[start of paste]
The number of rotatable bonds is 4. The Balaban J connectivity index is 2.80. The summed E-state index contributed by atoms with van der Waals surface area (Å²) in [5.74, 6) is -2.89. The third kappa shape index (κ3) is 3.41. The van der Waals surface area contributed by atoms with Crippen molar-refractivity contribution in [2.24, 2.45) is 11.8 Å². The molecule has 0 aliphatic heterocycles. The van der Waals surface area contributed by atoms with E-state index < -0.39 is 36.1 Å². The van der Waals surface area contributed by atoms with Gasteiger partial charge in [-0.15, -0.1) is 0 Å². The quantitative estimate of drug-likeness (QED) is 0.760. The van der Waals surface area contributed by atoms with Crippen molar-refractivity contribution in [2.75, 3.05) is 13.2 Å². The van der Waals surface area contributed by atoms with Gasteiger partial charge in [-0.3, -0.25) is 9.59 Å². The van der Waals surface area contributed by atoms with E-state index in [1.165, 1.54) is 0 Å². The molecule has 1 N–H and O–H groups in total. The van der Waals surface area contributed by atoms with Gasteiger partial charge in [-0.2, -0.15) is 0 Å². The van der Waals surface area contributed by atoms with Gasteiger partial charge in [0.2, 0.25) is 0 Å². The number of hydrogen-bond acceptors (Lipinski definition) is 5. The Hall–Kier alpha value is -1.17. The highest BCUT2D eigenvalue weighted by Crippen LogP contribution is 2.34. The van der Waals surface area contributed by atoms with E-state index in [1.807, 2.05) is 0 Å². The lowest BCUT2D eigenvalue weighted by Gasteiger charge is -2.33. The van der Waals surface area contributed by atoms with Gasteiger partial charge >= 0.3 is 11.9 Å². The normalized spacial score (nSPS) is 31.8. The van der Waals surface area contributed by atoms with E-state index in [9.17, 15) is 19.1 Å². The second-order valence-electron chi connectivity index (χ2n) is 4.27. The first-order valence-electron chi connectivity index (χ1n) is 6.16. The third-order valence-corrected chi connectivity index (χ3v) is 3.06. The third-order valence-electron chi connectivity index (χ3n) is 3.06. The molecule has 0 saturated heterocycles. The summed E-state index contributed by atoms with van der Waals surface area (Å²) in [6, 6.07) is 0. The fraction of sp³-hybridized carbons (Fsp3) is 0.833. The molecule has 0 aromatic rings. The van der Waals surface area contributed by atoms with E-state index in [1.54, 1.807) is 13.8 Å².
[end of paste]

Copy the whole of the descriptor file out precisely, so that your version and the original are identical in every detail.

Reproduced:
The number of rotatable bonds is 4. The Balaban J connectivity index is 2.80. The summed E-state index contributed by atoms with van der Waals surface area (Å²) in [5.74, 6) is -2.89. The third kappa shape index (κ3) is 3.41. The van der Waals surface area contributed by atoms with Crippen molar-refractivity contribution in [2.24, 2.45) is 11.8 Å². The molecule has 0 aliphatic heterocycles. The van der Waals surface area contributed by atoms with E-state index < -0.39 is 36.1 Å². The van der Waals surface area contributed by atoms with Gasteiger partial charge in [-0.15, -0.1) is 0 Å². The quantitative estimate of drug-likeness (QED) is 0.760. The van der Waals surface area contributed by atoms with Crippen molar-refractivity contribution in [2.75, 3.05) is 13.2 Å². The van der Waals surface area contributed by atoms with Gasteiger partial charge in [-0.3, -0.25) is 9.59 Å². The van der Waals surface area contributed by atoms with E-state index in [1.165, 1.54) is 0 Å². The molecule has 1 N–H and O–H groups in total. The van der Waals surface area contributed by atoms with Gasteiger partial charge in [-0.2, -0.15) is 0 Å². The van der Waals surface area contributed by atoms with Gasteiger partial charge in [0.2, 0.25) is 0 Å². The number of hydrogen-bond acceptors (Lipinski definition) is 5. The Hall–Kier alpha value is -1.17. The highest BCUT2D eigenvalue weighted by Crippen LogP contribution is 2.34. The van der Waals surface area contributed by atoms with E-state index in [1.807, 2.05) is 0 Å². The lowest BCUT2D eigenvalue weighted by Gasteiger charge is -2.33. The van der Waals surface area contributed by atoms with Gasteiger partial charge >= 0.3 is 11.9 Å². The normalized spacial score (nSPS) is 31.8. The van der Waals surface area contributed by atoms with E-state index in [9.17, 15) is 19.1 Å². The second-order valence-electron chi connectivity index (χ2n) is 4.27. The first-order valence-electron chi connectivity index (χ1n) is 6.16. The third-order valence-corrected chi connectivity index (χ3v) is 3.06. The third-order valence-electron chi connectivity index (χ3n) is 3.06. The molecule has 0 saturated heterocycles. The summed E-state index contributed by atoms with van der Waals surface area (Å²) in [6, 6.07) is 0. The fraction of sp³-hybridized carbons (Fsp3) is 0.833. The molecule has 0 aromatic rings. The van der Waals surface area contributed by atoms with E-state index in [1.54, 1.807) is 13.8 Å².